January 19th, 2012
Everybody on the Tigers feels the loss of Victor Martinez, likely out for the season with a torn ACL in his left knee. But nobody is more likely to feel the aftereffects than Miguel Cabrera, the reigning AL batting champion and Tigers cleanup hitter. After all, the Tigers signed Martinez last winter to support Cabrera.
Cabrera, though, isn’t feeling the loss. Martinez won’t be in the lineup, Cabrera said, but he’ll still be a presence.
Apparently, Cabrera talked with Martinez this week, after the extent of the injury became clear.
“He told me, ‘Don’t get down. I’m going to work hard to get past the injuries,'” Cabrera said. “‘I’m going to do a lot of things to stay with the team. I’m going to support you a lot. I’m going to stay with you and hopefully get back on the field soon.'”
The field part is a question mark. Though the timetable from doctors and others have been through ACL surgery suggest anywhere from 8-10 months of recovery, Cabrera holds out hope Martinez could return by year’s end and be ready for the postseason.
The leadership aspect, the energy, seemed to be the biggest thing on Cabrera’s mind for Martinez. He saw the difference last year that Martinez brought. Even if Martinez isn’t physically around for most, if not all of the season, Cabrera still expects him to be a presence.
“I think even if he’s out for three months, four months, whatever he’s out, I think he’s going to be part of the team,” Cabrera said. “I think he’s going to be with us, he’s goinig to call everybody and we can call him. I think we’re going to be the same family.”
The bigger question on many minds, the question of how Martinez’s physical absence in the lineup affects Cabrera, wasn’t quite as big of a concern for him. When asked about the potential of how pressure on him, Cabrera politely shook his head.
“No, no, I don’t see it,” he said. “I’ve learned a lot of things about putting more pressure on yourself, and that’s no good. You have to go out there and do what you can control and do what can you do to lead to wins. We’re going to keep focused the whole year.”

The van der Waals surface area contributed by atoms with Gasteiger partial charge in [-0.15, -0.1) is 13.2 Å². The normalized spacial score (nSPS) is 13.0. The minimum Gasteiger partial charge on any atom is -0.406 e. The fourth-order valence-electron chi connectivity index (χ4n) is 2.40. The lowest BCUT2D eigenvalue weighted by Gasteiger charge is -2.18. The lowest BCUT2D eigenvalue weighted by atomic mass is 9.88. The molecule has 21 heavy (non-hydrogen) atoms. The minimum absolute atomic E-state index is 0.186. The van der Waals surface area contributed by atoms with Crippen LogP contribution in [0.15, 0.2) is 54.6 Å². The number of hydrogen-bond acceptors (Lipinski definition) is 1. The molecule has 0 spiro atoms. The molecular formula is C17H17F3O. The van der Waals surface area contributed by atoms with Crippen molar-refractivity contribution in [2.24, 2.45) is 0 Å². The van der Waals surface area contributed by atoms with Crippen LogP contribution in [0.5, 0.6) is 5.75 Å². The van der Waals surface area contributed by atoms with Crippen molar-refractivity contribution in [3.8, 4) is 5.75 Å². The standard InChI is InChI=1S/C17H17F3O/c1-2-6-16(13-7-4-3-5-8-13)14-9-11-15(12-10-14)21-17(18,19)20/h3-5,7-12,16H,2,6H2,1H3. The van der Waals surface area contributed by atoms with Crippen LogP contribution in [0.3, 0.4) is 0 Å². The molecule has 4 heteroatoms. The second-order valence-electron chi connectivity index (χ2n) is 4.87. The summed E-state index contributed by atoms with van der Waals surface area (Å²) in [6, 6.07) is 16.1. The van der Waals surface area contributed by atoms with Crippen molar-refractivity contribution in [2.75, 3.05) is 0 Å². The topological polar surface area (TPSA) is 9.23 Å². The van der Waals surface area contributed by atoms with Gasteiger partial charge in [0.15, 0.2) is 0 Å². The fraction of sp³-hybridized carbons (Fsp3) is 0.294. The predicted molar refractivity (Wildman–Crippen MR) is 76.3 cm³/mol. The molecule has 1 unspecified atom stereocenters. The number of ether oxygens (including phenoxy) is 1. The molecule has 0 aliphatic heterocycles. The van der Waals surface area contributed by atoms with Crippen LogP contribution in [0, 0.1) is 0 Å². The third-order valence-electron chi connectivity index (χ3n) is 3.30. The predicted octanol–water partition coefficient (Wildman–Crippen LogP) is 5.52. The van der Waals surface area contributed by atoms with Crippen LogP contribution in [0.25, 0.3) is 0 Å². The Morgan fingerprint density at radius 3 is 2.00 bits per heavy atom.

He definitely didn’t look worried Thursday; he looked pretty relaxed at the Tigers’ winter caravan stops. While some Tigers took part in movie trivia at a fan rally at Birmingham’s Palladium 12 Theater, Cabrera caught a ball and a pen from a kid in the seats and signed.
Delmon not distracted by batting order: Delmon Young isn’t really worried about where he’s going to bat in the order with Victor Martinez. Whether he hits third, fifth or eighth, he knows his job is to drive in a runner in scoring position.
No, what matters more to Young is knowing that his name’s going to be in the lineup.
After 3 1/2 years in Minnesota, Young knows about dealing with injury-depleted lineups. Losing Martinez hurts, but it isn’t new territory for him, whether it impacts his spot in the order or not.
“I learned a lot in Minnesota in 2008 when [Michael] Cuddyer missed [a half] season,” he said. “And in 2009, when we went to game 163, we had [Justin] Morneau down the second half of the season, and guys just had to step up. In 2010, Morneau missed the second half of the season.
“So when guys are MVP-caliber players and you lose them, you can’t try to do too much. You just have to have everyone come in and play their own game. And whoever is the guy that comes in for them has to play their own game. Because if you try to put up the .330, 100 RBI type numbers Victor puts up, that’s rare. There’s only six or seven guys in Major League Baseball that batted .330-plus last year. You can’t go in and try to replace Victor, because you’re not going to do that.”
Young’s best numbers, coincidentally, came in 2010, when Morneau suffered a concussion around the midway point that cost him the rest of the year. Pressure wasn’t the factor, he said.
“No, I just knew I didn’t have to check the lineup anymore,” he said, “just like when I got here. Jim [Leyland] said, ‘You’re playing every day. If you need a day off, come talk to me.’ So I never had to go check the lineup and have a daily tryout to see if I could make the lineup the next day.”
Credit Angela Wittrock of MLive.com for getting Dave Dombrowski to mention Prince Fielder by name during the Tigers’ winter caravan stop Thursday afternoon at the Michigan state capitol in Lansing. He normally doesn’t do that with free agents.
Dombrowski’s answer on the subject went about as expected.
“Of course we’d consider Prince Fielder,” Dombrowski is quoted as saying. “But realistically, it’s probably not a good fit.”
Agent Scott Boras, Dombrowski reportedly said, probably wouldn’t agree to a one-year contract, and that’s the kind of deal the Tigers are seeking to replace Martinez.
“We anticipate Victor Martinez coming back in 2013 and playing at the level he was at last season,” Dombrowski said.
Now, as many of us learned from the Johnny Damon saga two years ago, Boras has a talent for negotiating directly with owners. Dombrowski, you may remember, denied interest in Damon shortly after that rumor popped up, only to have that situation develop after that. But given that experience, it’s hard to imagine Dombrowski making his remarks today without feeling highly confident that’s the universal opinion in the organization.
“I would just say the fit is really not there at this point,” Dombrowski said.
Realistically, if Fielder can get a long-term deal somewhere else, it’s hard to envision him passing it up. And if Boras can take the Tigers’ desire for a one-year fix and tie it to another of his many free-agent hitters, Boras could be in better shape.